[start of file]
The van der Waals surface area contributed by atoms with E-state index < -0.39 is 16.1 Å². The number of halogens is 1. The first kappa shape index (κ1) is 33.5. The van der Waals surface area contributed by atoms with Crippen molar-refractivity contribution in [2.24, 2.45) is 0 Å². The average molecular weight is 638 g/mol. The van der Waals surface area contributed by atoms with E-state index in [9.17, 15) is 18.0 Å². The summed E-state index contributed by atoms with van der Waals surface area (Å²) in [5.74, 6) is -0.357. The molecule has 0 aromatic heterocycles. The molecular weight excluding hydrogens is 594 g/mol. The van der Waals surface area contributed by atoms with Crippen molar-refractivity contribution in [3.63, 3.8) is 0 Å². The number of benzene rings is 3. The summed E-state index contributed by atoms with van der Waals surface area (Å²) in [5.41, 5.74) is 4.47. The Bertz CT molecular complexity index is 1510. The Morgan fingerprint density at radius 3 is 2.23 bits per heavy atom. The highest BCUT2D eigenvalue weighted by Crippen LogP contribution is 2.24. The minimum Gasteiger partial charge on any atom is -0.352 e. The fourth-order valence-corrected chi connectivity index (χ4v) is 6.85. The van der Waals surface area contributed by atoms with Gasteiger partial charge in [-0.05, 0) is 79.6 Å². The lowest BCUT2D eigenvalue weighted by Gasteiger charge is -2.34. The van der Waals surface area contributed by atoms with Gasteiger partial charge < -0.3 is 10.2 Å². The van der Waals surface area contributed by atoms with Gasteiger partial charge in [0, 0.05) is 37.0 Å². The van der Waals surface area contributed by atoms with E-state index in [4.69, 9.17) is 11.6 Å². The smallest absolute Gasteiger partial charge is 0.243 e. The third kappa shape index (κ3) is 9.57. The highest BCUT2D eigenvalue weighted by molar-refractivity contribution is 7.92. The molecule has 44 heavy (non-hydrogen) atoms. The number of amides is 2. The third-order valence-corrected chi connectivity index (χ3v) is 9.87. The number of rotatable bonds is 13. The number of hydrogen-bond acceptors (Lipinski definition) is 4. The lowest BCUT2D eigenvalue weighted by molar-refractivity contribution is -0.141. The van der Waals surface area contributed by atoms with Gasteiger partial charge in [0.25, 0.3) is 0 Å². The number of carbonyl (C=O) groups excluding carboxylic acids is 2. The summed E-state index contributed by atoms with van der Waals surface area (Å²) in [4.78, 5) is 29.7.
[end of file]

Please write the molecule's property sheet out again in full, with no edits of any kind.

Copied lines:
The van der Waals surface area contributed by atoms with E-state index < -0.39 is 16.1 Å². The number of halogens is 1. The first kappa shape index (κ1) is 33.5. The van der Waals surface area contributed by atoms with Crippen molar-refractivity contribution in [2.24, 2.45) is 0 Å². The average molecular weight is 638 g/mol. The van der Waals surface area contributed by atoms with E-state index in [9.17, 15) is 18.0 Å². The summed E-state index contributed by atoms with van der Waals surface area (Å²) in [5.74, 6) is -0.357. The molecule has 0 aromatic heterocycles. The molecular weight excluding hydrogens is 594 g/mol. The van der Waals surface area contributed by atoms with Crippen molar-refractivity contribution in [3.63, 3.8) is 0 Å². The number of benzene rings is 3. The summed E-state index contributed by atoms with van der Waals surface area (Å²) in [5.41, 5.74) is 4.47. The Bertz CT molecular complexity index is 1510. The Morgan fingerprint density at radius 3 is 2.23 bits per heavy atom. The highest BCUT2D eigenvalue weighted by Crippen LogP contribution is 2.24. The minimum Gasteiger partial charge on any atom is -0.352 e. The fourth-order valence-corrected chi connectivity index (χ4v) is 6.85. The van der Waals surface area contributed by atoms with Gasteiger partial charge in [-0.05, 0) is 79.6 Å². The lowest BCUT2D eigenvalue weighted by Gasteiger charge is -2.34. The van der Waals surface area contributed by atoms with Gasteiger partial charge < -0.3 is 10.2 Å². The van der Waals surface area contributed by atoms with Gasteiger partial charge in [0, 0.05) is 37.0 Å². The van der Waals surface area contributed by atoms with E-state index in [4.69, 9.17) is 11.6 Å². The smallest absolute Gasteiger partial charge is 0.243 e. The third kappa shape index (κ3) is 9.57. The highest BCUT2D eigenvalue weighted by molar-refractivity contribution is 7.92. The molecule has 44 heavy (non-hydrogen) atoms. The number of amides is 2. The third-order valence-corrected chi connectivity index (χ3v) is 9.87. The number of rotatable bonds is 13. The number of hydrogen-bond acceptors (Lipinski definition) is 4. The lowest BCUT2D eigenvalue weighted by molar-refractivity contribution is -0.141. The van der Waals surface area contributed by atoms with Gasteiger partial charge in [0.25, 0.3) is 0 Å². The number of carbonyl (C=O) groups excluding carboxylic acids is 2. The summed E-state index contributed by atoms with van der Waals surface area (Å²) in [4.78, 5) is 29.7.